Defense against parasites in fish: role of behaviour and refugia (--)

Main funder

Funder's project number: 326047

Funds granted by main funder (€)

  • 14 800,00

Funding program

Project timetable

Project start date: 01/03/2019

Project end date: 31/12/2022


Threats of predators and parasites play an important role in ecosystems (natural enemy ecology). Typically a variety of different
enemies, including predators and parasites, simultaneously or sequentially attack any organism. This may lead to the trade-off between
anti-predator and anti-parasite activities.
We will experimentally study interactions between fish behaviour related to vulnerability to parasites (activity, aggressiveness,
shoaling), habitat complexity and parasite risk at individual and population levels. Juvenile rainbow trout, Oncorhynchus mykiss (host)
and eye fluke, Diplostomum pseudospathaceum, (parasite) study system will be used in our experiments. These species are widely used
in studies on behavioural and ecological aspects of host-parasite interactions. Juvenile O. mykiss can switch from shoaling to
territoriality demonstrating either cooperative or agonistic behaviour. The role of a natural enemy of parasites in our study will belong
to bivalve mollusk Anodonta anatina.
Hypothesis 1. We expect that fish will acquire different numbers of parasites according to the level of the habitat complexity. More
precisely, we suggest that infection intensities in fish will be lower in the presence of alive mussels ('active' refugium) than in the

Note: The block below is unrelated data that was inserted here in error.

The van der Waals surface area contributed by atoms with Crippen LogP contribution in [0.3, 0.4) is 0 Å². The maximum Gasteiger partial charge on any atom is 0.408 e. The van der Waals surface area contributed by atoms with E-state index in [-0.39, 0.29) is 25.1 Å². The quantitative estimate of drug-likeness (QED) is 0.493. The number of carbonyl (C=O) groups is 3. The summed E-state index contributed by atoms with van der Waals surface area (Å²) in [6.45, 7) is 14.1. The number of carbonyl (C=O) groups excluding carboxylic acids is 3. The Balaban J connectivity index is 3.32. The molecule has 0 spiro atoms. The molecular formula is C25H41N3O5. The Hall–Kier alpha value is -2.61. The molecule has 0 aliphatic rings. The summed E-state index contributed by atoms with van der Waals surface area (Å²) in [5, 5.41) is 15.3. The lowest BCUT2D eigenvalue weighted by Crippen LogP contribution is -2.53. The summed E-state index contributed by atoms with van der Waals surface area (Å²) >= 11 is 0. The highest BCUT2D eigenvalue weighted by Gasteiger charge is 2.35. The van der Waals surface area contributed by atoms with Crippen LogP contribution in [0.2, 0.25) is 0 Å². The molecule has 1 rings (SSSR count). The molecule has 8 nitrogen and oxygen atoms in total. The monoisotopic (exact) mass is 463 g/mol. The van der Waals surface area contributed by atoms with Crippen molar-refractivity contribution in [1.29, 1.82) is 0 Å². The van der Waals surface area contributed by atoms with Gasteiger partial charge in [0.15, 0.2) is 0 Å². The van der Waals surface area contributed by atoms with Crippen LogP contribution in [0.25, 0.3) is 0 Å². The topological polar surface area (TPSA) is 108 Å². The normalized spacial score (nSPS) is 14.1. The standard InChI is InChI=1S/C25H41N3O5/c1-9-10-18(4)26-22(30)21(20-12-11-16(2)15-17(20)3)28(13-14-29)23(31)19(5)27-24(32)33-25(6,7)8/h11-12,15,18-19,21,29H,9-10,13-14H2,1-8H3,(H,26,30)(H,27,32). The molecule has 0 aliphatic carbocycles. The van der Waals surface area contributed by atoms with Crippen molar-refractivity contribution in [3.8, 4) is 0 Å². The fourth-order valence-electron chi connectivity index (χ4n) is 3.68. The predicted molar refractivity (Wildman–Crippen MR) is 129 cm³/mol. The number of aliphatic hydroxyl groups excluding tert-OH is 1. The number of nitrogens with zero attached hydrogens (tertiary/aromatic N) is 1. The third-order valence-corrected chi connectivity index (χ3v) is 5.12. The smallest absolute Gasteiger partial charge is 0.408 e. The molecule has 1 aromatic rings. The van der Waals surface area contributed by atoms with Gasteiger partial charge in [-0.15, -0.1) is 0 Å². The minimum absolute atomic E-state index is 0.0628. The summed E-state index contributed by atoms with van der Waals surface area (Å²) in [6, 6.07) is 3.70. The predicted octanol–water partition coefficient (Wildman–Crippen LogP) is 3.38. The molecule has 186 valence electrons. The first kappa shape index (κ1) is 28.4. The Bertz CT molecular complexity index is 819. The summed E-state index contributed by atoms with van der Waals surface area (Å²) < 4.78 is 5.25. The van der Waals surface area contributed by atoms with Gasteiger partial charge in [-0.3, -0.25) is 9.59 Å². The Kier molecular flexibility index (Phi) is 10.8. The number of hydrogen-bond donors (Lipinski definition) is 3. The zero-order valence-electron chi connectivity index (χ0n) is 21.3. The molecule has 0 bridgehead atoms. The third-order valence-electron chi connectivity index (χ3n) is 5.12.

presence of their empty shells ('passive' refugium) or in the environment without refugia.
Hypothesis 2. Habitat structure will influence fish behavioural traits related to their potential vulnerability to parasites (e.g. fish activity,
aggressiveness and/or shoaling behaviour). In the presence of shelters fish will be more aggressive. Aggressiveness will be highest in
the presence of alive bivalve mollusks, because environment in this treatment is the safest, cause the risk of infection will be the lowest
due to filtering activity of mussels.
Hypothesis 3. Complexity of environment influences not only the average infection intensities of a population but also betweenindividual
variation. We expect higher variability in heterogeneous habitats where losers in the competition for a territory are more
infected than the winners.
Hypothesis 4. If there is a conflict between anti-parasitism and anti-predation behaviours, individuals should avoid anti-predation
behavior when there is an increased risk of parasitism. We expect relaxation of anti-predation behavior (freezing) when fish are exposed
to parasite larvae—excape from the vicinity of parasites will overrule freezing (predation avoidance).

Principal Investigator

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Last updated on 2023-06-02 at 15:53